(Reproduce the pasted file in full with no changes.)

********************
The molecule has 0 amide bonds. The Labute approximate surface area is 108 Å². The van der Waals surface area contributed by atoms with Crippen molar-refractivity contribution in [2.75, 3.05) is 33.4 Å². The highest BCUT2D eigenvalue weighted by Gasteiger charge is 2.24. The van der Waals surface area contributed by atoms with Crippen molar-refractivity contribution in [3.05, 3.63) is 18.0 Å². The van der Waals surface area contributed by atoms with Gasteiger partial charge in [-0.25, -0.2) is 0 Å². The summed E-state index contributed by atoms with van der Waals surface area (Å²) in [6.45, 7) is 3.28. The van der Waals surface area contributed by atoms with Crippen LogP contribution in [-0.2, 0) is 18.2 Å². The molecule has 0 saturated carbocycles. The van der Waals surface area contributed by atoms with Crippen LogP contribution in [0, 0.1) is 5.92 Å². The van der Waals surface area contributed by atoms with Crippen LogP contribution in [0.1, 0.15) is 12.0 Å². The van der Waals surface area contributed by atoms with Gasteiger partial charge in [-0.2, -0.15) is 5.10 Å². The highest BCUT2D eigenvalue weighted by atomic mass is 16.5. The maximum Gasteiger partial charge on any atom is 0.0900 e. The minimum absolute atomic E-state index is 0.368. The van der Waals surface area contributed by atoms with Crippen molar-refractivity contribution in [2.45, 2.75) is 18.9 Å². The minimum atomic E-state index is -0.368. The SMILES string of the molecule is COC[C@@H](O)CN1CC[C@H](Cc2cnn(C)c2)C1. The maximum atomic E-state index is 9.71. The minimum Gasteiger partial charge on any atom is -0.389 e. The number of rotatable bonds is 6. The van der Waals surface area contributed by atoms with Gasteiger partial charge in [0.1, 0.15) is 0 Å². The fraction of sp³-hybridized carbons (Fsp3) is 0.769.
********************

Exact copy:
The molecule has 0 amide bonds. The Labute approximate surface area is 108 Å². The van der Waals surface area contributed by atoms with Crippen molar-refractivity contribution in [2.75, 3.05) is 33.4 Å². The highest BCUT2D eigenvalue weighted by Gasteiger charge is 2.24. The van der Waals surface area contributed by atoms with Crippen molar-refractivity contribution in [3.05, 3.63) is 18.0 Å². The van der Waals surface area contributed by atoms with Gasteiger partial charge in [-0.25, -0.2) is 0 Å². The summed E-state index contributed by atoms with van der Waals surface area (Å²) in [6.45, 7) is 3.28. The van der Waals surface area contributed by atoms with Crippen LogP contribution in [-0.2, 0) is 18.2 Å². The molecule has 0 saturated carbocycles. The van der Waals surface area contributed by atoms with Crippen LogP contribution in [0, 0.1) is 5.92 Å². The van der Waals surface area contributed by atoms with Crippen LogP contribution in [0.1, 0.15) is 12.0 Å². The van der Waals surface area contributed by atoms with Gasteiger partial charge in [-0.2, -0.15) is 5.10 Å². The highest BCUT2D eigenvalue weighted by atomic mass is 16.5. The maximum Gasteiger partial charge on any atom is 0.0900 e. The minimum absolute atomic E-state index is 0.368. The van der Waals surface area contributed by atoms with Crippen molar-refractivity contribution in [2.45, 2.75) is 18.9 Å². The minimum atomic E-state index is -0.368. The SMILES string of the molecule is COC[C@@H](O)CN1CC[C@H](Cc2cnn(C)c2)C1. The maximum atomic E-state index is 9.71. The minimum Gasteiger partial charge on any atom is -0.389 e. The number of rotatable bonds is 6. The van der Waals surface area contributed by atoms with Gasteiger partial charge in [0.1, 0.15) is 0 Å². The fraction of sp³-hybridized carbons (Fsp3) is 0.769.